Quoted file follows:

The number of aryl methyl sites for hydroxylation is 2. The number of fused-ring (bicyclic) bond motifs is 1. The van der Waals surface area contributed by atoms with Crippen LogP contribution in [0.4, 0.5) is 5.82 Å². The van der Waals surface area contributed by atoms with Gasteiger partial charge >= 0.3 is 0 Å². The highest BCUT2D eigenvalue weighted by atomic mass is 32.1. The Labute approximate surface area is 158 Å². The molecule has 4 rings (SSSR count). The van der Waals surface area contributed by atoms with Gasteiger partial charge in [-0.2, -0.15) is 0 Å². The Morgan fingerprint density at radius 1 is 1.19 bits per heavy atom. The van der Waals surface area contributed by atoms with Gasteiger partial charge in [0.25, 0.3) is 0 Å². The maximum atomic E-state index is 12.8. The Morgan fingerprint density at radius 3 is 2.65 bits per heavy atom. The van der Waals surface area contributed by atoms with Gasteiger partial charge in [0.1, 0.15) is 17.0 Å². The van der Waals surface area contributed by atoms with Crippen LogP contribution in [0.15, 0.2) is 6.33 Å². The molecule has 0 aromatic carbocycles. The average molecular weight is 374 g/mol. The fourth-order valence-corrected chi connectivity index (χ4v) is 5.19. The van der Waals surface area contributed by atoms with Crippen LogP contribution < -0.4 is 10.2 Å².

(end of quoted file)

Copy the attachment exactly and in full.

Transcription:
The number of aryl methyl sites for hydroxylation is 2. The number of fused-ring (bicyclic) bond motifs is 1. The van der Waals surface area contributed by atoms with Crippen LogP contribution in [0.4, 0.5) is 5.82 Å². The van der Waals surface area contributed by atoms with Gasteiger partial charge >= 0.3 is 0 Å². The highest BCUT2D eigenvalue weighted by atomic mass is 32.1. The Labute approximate surface area is 158 Å². The molecule has 4 rings (SSSR count). The van der Waals surface area contributed by atoms with Gasteiger partial charge in [-0.2, -0.15) is 0 Å². The Morgan fingerprint density at radius 1 is 1.19 bits per heavy atom. The van der Waals surface area contributed by atoms with Gasteiger partial charge in [0.25, 0.3) is 0 Å². The maximum atomic E-state index is 12.8. The Morgan fingerprint density at radius 3 is 2.65 bits per heavy atom. The van der Waals surface area contributed by atoms with Gasteiger partial charge in [0.1, 0.15) is 17.0 Å². The van der Waals surface area contributed by atoms with Crippen LogP contribution in [0.15, 0.2) is 6.33 Å². The molecule has 0 aromatic carbocycles. The average molecular weight is 374 g/mol. The fourth-order valence-corrected chi connectivity index (χ4v) is 5.19. The van der Waals surface area contributed by atoms with Crippen LogP contribution < -0.4 is 10.2 Å².